22 March 1946, Denham Town, Kingston, Jamaica, West Indies. Boothe began his recording career with Stranger Cole in the duo Stranger And Ken, releasing titles including Worlds Fair, Hush, Artibella and All Your Friends from 1963-65. When the rocksteady rhythm began to evolve during 1966, Boothe recorded Feel Good. He released a series of titles for Coxsone Dodds Studio One label that revealed him to be an impassioned, fiery vocalist, with an occasionally mannered style ultimately derived from US soul. During this period he was often referred to as the Wilson Pickett of Jamaican music. He continued recording with Dodd until 1970, releasing some of his best and biggest local hits. He made records for other producers at the same time, including Sonia Pottingers Gayfeet label, for which he recorded the local hit Say You in 1968. By the following year Boothe had switched again, this time to Leslie Kongs Beverleys label, where he stayed until 1971, notching up two more local hits with Freedom Street and Why Baby Why, as well as several other singles and an album.
Boothe freelanced during the early 70s for various producers, including Keith Hudson, Herman Chin-Loy, Randys and Phil Pratt. During the same period he began an association with B.B. Seaton, which resulted in an album in 1971. At this point in time Boothe was hugely popular with Jamaican audiences, particularly teenage girls, who loved his emotive voice and good looks. When he started working with the pianist, vocalist and producer Lloyd Charmers in 1971 it was not long before the hits started to flow again, first in Jamaica and then in the UK charts. Everything I Own, a David Gates composition, topped the UK chart in November 1974. The follow-up, Crying Over You, also charted, reaching the number 11 position in February 1975. Pop singer Boy George covered Charmers and Boothes version of Everything I Own, reaching the UK chart with the song in 1987.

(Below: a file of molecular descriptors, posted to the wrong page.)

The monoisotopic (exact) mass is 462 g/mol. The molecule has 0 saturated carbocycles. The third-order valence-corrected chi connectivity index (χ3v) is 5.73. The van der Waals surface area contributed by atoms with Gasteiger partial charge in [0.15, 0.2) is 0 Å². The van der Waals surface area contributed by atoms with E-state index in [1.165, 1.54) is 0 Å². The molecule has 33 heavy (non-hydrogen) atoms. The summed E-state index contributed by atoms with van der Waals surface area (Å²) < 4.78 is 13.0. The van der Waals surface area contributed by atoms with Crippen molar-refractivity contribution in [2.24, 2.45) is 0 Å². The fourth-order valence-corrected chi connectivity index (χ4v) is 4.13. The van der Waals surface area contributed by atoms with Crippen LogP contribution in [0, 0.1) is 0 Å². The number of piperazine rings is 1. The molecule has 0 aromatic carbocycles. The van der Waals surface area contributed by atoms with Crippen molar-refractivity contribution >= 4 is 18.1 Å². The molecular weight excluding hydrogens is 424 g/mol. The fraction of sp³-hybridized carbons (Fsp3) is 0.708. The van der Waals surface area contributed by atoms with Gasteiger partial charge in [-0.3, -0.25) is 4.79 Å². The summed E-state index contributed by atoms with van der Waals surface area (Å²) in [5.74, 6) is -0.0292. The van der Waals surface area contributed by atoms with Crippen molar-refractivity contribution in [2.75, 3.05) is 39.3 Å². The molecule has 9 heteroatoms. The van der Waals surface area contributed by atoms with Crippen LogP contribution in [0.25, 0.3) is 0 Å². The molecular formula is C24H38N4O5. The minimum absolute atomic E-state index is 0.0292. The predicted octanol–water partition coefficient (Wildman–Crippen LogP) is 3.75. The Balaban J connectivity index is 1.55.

Boothe sadly failed to capitalize on this success, but has continued to record for a variety of Jamaican producers throughout the subsequent decades. He has also produced his own material with occasional commercial success. He regularly appears on Jamaican oldies shows, usually singing his classic 60s and 70s material, and remains one of the great Jamaican soul voices.
Source: The Encyclopedia of Popular Music by Colin Larkin. Licensed from Muze.